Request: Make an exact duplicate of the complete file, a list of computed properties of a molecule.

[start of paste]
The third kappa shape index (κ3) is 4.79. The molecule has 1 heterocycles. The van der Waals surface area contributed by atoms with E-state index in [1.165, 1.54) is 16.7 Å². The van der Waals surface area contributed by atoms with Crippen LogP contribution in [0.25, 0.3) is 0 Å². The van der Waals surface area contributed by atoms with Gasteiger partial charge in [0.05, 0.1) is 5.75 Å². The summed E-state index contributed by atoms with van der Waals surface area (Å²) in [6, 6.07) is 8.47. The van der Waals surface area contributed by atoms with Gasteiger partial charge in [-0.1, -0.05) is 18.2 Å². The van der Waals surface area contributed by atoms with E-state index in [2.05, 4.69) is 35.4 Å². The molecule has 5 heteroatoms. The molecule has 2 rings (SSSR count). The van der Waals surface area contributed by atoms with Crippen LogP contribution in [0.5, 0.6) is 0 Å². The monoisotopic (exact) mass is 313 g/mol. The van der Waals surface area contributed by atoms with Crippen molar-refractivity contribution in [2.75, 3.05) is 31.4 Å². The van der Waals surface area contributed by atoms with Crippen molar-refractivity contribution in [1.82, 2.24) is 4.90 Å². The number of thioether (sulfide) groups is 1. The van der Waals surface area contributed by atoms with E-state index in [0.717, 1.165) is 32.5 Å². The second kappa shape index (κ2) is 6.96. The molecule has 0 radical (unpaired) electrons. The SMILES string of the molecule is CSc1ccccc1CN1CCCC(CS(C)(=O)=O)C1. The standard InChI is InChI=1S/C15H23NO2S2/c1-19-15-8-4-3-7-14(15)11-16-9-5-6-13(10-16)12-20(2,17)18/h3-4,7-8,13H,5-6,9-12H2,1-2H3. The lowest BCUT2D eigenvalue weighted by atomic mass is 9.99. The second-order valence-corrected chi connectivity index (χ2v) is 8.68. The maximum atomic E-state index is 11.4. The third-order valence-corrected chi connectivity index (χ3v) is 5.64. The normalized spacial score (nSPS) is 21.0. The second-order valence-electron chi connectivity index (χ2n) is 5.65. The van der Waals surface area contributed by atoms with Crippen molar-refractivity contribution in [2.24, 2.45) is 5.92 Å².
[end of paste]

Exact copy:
The third kappa shape index (κ3) is 4.79. The molecule has 1 heterocycles. The van der Waals surface area contributed by atoms with E-state index in [1.165, 1.54) is 16.7 Å². The van der Waals surface area contributed by atoms with Crippen LogP contribution in [0.25, 0.3) is 0 Å². The van der Waals surface area contributed by atoms with Gasteiger partial charge in [0.05, 0.1) is 5.75 Å². The summed E-state index contributed by atoms with van der Waals surface area (Å²) in [6, 6.07) is 8.47. The van der Waals surface area contributed by atoms with Gasteiger partial charge in [-0.1, -0.05) is 18.2 Å². The van der Waals surface area contributed by atoms with E-state index in [2.05, 4.69) is 35.4 Å². The molecule has 5 heteroatoms. The molecule has 2 rings (SSSR count). The van der Waals surface area contributed by atoms with Crippen LogP contribution in [0.5, 0.6) is 0 Å². The monoisotopic (exact) mass is 313 g/mol. The van der Waals surface area contributed by atoms with Crippen molar-refractivity contribution in [2.75, 3.05) is 31.4 Å². The van der Waals surface area contributed by atoms with Crippen molar-refractivity contribution in [1.82, 2.24) is 4.90 Å². The number of thioether (sulfide) groups is 1. The van der Waals surface area contributed by atoms with E-state index in [0.717, 1.165) is 32.5 Å². The second kappa shape index (κ2) is 6.96. The molecule has 0 radical (unpaired) electrons. The SMILES string of the molecule is CSc1ccccc1CN1CCCC(CS(C)(=O)=O)C1. The standard InChI is InChI=1S/C15H23NO2S2/c1-19-15-8-4-3-7-14(15)11-16-9-5-6-13(10-16)12-20(2,17)18/h3-4,7-8,13H,5-6,9-12H2,1-2H3. The lowest BCUT2D eigenvalue weighted by atomic mass is 9.99. The second-order valence-corrected chi connectivity index (χ2v) is 8.68. The maximum atomic E-state index is 11.4. The third-order valence-corrected chi connectivity index (χ3v) is 5.64. The normalized spacial score (nSPS) is 21.0. The second-order valence-electron chi connectivity index (χ2n) is 5.65. The van der Waals surface area contributed by atoms with Crippen molar-refractivity contribution in [2.24, 2.45) is 5.92 Å².